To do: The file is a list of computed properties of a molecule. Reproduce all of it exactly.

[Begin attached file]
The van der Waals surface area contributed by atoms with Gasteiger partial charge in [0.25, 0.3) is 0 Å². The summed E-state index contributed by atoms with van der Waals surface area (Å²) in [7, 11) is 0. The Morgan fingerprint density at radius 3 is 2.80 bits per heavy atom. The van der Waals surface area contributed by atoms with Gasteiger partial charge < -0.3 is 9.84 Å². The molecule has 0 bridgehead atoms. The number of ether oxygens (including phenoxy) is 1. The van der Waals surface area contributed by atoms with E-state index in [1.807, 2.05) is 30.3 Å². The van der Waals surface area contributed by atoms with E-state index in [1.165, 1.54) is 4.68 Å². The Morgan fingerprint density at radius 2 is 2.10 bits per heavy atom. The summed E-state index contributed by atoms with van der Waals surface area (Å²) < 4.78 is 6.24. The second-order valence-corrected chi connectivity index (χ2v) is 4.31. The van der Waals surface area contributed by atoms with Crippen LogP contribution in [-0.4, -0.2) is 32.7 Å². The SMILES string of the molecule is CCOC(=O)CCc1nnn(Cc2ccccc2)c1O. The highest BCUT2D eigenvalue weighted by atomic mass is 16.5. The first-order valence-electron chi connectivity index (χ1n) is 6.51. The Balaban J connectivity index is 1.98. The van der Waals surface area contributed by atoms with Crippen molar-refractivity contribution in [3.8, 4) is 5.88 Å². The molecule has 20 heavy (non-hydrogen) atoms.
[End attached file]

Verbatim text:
The van der Waals surface area contributed by atoms with Gasteiger partial charge in [0.25, 0.3) is 0 Å². The summed E-state index contributed by atoms with van der Waals surface area (Å²) in [7, 11) is 0. The Morgan fingerprint density at radius 3 is 2.80 bits per heavy atom. The van der Waals surface area contributed by atoms with Gasteiger partial charge < -0.3 is 9.84 Å². The molecule has 0 bridgehead atoms. The number of ether oxygens (including phenoxy) is 1. The van der Waals surface area contributed by atoms with E-state index in [1.807, 2.05) is 30.3 Å². The van der Waals surface area contributed by atoms with E-state index in [1.165, 1.54) is 4.68 Å². The Morgan fingerprint density at radius 2 is 2.10 bits per heavy atom. The summed E-state index contributed by atoms with van der Waals surface area (Å²) < 4.78 is 6.24. The second-order valence-corrected chi connectivity index (χ2v) is 4.31. The van der Waals surface area contributed by atoms with Crippen LogP contribution in [-0.4, -0.2) is 32.7 Å². The SMILES string of the molecule is CCOC(=O)CCc1nnn(Cc2ccccc2)c1O. The highest BCUT2D eigenvalue weighted by atomic mass is 16.5. The first-order valence-electron chi connectivity index (χ1n) is 6.51. The Balaban J connectivity index is 1.98. The van der Waals surface area contributed by atoms with Crippen molar-refractivity contribution in [3.8, 4) is 5.88 Å². The molecule has 20 heavy (non-hydrogen) atoms.